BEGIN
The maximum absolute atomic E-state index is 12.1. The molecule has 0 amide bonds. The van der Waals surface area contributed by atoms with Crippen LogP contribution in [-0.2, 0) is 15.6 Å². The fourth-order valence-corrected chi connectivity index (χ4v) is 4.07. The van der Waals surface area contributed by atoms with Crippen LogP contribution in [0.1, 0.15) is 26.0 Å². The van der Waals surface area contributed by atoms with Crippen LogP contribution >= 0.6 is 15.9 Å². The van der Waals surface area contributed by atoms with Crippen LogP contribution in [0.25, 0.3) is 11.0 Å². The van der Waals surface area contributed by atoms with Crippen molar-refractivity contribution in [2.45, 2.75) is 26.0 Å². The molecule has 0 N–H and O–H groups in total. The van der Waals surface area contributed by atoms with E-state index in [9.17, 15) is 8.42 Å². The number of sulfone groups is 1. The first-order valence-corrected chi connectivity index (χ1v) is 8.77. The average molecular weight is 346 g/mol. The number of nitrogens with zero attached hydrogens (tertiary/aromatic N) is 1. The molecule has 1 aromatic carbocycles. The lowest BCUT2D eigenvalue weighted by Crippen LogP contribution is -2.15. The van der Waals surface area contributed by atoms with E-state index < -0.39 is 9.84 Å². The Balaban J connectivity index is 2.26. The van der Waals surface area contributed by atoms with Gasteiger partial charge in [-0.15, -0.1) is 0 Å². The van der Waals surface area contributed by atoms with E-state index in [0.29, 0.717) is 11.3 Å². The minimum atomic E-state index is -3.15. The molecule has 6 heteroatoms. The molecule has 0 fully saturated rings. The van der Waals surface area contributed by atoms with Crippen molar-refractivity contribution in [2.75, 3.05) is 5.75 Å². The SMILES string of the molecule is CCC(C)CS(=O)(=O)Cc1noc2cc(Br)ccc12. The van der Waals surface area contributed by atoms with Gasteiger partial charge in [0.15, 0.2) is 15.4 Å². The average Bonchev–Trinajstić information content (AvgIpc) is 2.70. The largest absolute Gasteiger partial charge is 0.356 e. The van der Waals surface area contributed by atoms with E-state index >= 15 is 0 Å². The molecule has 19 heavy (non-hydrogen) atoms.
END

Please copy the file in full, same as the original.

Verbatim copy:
The maximum absolute atomic E-state index is 12.1. The molecule has 0 amide bonds. The van der Waals surface area contributed by atoms with Crippen LogP contribution in [-0.2, 0) is 15.6 Å². The fourth-order valence-corrected chi connectivity index (χ4v) is 4.07. The van der Waals surface area contributed by atoms with Crippen LogP contribution in [0.1, 0.15) is 26.0 Å². The van der Waals surface area contributed by atoms with Crippen LogP contribution >= 0.6 is 15.9 Å². The van der Waals surface area contributed by atoms with Crippen LogP contribution in [0.25, 0.3) is 11.0 Å². The van der Waals surface area contributed by atoms with Crippen molar-refractivity contribution in [2.45, 2.75) is 26.0 Å². The molecule has 0 N–H and O–H groups in total. The van der Waals surface area contributed by atoms with E-state index in [9.17, 15) is 8.42 Å². The number of sulfone groups is 1. The first-order valence-corrected chi connectivity index (χ1v) is 8.77. The average molecular weight is 346 g/mol. The number of nitrogens with zero attached hydrogens (tertiary/aromatic N) is 1. The molecule has 1 aromatic carbocycles. The lowest BCUT2D eigenvalue weighted by Crippen LogP contribution is -2.15. The van der Waals surface area contributed by atoms with E-state index < -0.39 is 9.84 Å². The Balaban J connectivity index is 2.26. The van der Waals surface area contributed by atoms with Gasteiger partial charge in [-0.15, -0.1) is 0 Å². The van der Waals surface area contributed by atoms with E-state index in [0.29, 0.717) is 11.3 Å². The minimum atomic E-state index is -3.15. The molecule has 6 heteroatoms. The molecule has 0 fully saturated rings. The van der Waals surface area contributed by atoms with Crippen molar-refractivity contribution in [2.75, 3.05) is 5.75 Å². The SMILES string of the molecule is CCC(C)CS(=O)(=O)Cc1noc2cc(Br)ccc12. The van der Waals surface area contributed by atoms with Gasteiger partial charge in [0.15, 0.2) is 15.4 Å². The average Bonchev–Trinajstić information content (AvgIpc) is 2.70. The largest absolute Gasteiger partial charge is 0.356 e. The van der Waals surface area contributed by atoms with E-state index >= 15 is 0 Å². The molecule has 19 heavy (non-hydrogen) atoms.